It took Wang Chongwei almost a year to rebuild his Toyota Motor Corp. dealership in Qingdao, China, after a mob protesting against Japan’s purchase of a group of disputed islands burnt down the showroom.
Bayerische Motoren Werke AG’s failure to win government approval to expand a factory in China is fueling concern global carmakers could find it increasingly hard to get projects approved by regulators in the country.
Wang Jiangwei recalls spending last summer sweating through a month of military drills conducted by Chinese People’s Liberation Army instructors. Wang isn’t a soldier; he’s a researcher at Great Wall Motor Co.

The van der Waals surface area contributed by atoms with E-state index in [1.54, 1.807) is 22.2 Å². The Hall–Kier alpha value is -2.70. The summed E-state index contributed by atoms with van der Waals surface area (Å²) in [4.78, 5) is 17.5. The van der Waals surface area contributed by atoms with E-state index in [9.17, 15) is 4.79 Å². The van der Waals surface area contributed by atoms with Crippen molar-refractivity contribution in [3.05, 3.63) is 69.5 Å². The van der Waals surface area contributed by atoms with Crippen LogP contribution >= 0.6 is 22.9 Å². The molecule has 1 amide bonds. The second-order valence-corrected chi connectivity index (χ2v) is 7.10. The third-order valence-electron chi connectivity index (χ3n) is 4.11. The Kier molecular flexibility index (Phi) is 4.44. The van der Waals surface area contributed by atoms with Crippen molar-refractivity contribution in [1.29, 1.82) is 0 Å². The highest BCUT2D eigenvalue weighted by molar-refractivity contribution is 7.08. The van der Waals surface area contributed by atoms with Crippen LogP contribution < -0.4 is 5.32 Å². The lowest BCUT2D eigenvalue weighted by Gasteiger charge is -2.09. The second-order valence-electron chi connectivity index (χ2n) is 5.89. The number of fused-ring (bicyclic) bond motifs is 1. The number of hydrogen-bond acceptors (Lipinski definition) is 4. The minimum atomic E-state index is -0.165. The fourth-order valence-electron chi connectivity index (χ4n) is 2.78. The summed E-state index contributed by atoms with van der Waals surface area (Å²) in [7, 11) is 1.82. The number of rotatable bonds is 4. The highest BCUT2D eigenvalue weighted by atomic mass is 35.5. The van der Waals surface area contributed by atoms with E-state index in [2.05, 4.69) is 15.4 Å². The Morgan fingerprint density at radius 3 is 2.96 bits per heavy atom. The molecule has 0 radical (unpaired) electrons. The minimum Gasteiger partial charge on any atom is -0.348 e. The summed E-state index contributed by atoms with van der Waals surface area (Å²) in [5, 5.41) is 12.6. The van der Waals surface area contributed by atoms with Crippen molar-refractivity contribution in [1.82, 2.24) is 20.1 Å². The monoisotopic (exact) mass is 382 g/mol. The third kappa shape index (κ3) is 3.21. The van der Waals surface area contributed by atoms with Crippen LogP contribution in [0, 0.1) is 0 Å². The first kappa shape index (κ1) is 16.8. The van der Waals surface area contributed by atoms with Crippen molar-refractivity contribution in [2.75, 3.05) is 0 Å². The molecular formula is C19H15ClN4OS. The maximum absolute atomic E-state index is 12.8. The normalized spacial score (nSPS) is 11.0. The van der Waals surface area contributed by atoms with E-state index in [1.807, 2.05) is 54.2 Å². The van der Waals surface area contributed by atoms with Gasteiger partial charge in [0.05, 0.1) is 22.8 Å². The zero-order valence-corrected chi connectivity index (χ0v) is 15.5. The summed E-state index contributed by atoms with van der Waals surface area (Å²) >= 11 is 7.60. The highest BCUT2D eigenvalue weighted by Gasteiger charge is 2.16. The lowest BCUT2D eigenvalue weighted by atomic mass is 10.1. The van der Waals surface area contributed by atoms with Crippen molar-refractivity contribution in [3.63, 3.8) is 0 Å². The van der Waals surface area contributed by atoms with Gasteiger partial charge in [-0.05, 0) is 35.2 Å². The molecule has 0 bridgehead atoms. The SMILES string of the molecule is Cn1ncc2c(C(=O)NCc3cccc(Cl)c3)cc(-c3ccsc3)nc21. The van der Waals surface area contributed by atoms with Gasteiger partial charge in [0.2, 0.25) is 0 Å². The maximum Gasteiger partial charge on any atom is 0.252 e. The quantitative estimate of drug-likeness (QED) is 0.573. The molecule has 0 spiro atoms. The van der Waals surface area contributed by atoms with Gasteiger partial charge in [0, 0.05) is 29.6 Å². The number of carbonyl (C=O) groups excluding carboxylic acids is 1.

The Jeep store in south Beijing near the Timberland and London Fog outlets carries the season’s latest offerings of branded shirts, shoes, belts and backpacks. Not for sale here: Jeep sport-utility vehicles.
After protests erupted across China last year over Japan’s nationalization of disputed islands, sales of Japanese-branded cars there plummeted. Nissan Motor Co.’s prescription for winning back Chinese drivers: a quieter ride and better gas mileage.
Volkswagen AG recalled a record number of vehicles in China to replace defective gearboxes that may result in the loss of acceleration, in a move that may cost Europe’s largest carmaker more than $600 million.